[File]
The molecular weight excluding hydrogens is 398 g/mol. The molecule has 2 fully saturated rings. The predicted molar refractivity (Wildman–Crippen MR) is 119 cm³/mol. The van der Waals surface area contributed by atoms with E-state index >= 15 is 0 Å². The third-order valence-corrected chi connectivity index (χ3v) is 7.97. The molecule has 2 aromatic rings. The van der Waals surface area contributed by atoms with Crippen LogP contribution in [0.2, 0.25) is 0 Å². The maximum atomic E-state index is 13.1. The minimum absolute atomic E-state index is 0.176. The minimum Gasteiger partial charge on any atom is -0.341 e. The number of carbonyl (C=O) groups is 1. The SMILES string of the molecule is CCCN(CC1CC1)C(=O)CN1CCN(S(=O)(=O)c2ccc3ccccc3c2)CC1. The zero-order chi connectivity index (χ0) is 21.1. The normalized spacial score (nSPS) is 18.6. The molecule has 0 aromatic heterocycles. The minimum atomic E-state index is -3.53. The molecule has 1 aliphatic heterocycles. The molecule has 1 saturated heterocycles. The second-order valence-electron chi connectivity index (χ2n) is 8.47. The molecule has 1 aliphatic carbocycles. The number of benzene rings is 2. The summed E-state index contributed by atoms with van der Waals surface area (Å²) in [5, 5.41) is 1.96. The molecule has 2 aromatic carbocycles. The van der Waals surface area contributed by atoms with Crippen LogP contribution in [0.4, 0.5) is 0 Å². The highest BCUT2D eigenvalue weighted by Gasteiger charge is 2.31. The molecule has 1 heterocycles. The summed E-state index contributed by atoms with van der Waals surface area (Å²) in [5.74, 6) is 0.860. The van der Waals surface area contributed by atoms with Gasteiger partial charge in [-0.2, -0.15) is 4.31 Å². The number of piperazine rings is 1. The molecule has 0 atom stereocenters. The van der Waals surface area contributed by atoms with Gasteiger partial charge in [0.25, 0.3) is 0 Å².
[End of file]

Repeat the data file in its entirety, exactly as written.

The molecular weight excluding hydrogens is 398 g/mol. The molecule has 2 fully saturated rings. The predicted molar refractivity (Wildman–Crippen MR) is 119 cm³/mol. The van der Waals surface area contributed by atoms with E-state index >= 15 is 0 Å². The third-order valence-corrected chi connectivity index (χ3v) is 7.97. The molecule has 2 aromatic rings. The van der Waals surface area contributed by atoms with Crippen LogP contribution in [0.2, 0.25) is 0 Å². The maximum atomic E-state index is 13.1. The minimum absolute atomic E-state index is 0.176. The minimum Gasteiger partial charge on any atom is -0.341 e. The number of carbonyl (C=O) groups is 1. The SMILES string of the molecule is CCCN(CC1CC1)C(=O)CN1CCN(S(=O)(=O)c2ccc3ccccc3c2)CC1. The zero-order chi connectivity index (χ0) is 21.1. The normalized spacial score (nSPS) is 18.6. The molecule has 0 aromatic heterocycles. The minimum atomic E-state index is -3.53. The molecule has 1 aliphatic heterocycles. The molecule has 1 saturated heterocycles. The second-order valence-electron chi connectivity index (χ2n) is 8.47. The molecule has 1 aliphatic carbocycles. The number of benzene rings is 2. The summed E-state index contributed by atoms with van der Waals surface area (Å²) in [5, 5.41) is 1.96. The molecule has 2 aromatic carbocycles. The van der Waals surface area contributed by atoms with Crippen LogP contribution in [0.4, 0.5) is 0 Å². The highest BCUT2D eigenvalue weighted by Gasteiger charge is 2.31. The molecule has 1 heterocycles. The summed E-state index contributed by atoms with van der Waals surface area (Å²) in [5.74, 6) is 0.860. The van der Waals surface area contributed by atoms with Gasteiger partial charge in [-0.2, -0.15) is 4.31 Å². The number of piperazine rings is 1. The molecule has 0 atom stereocenters. The van der Waals surface area contributed by atoms with Gasteiger partial charge in [0.25, 0.3) is 0 Å².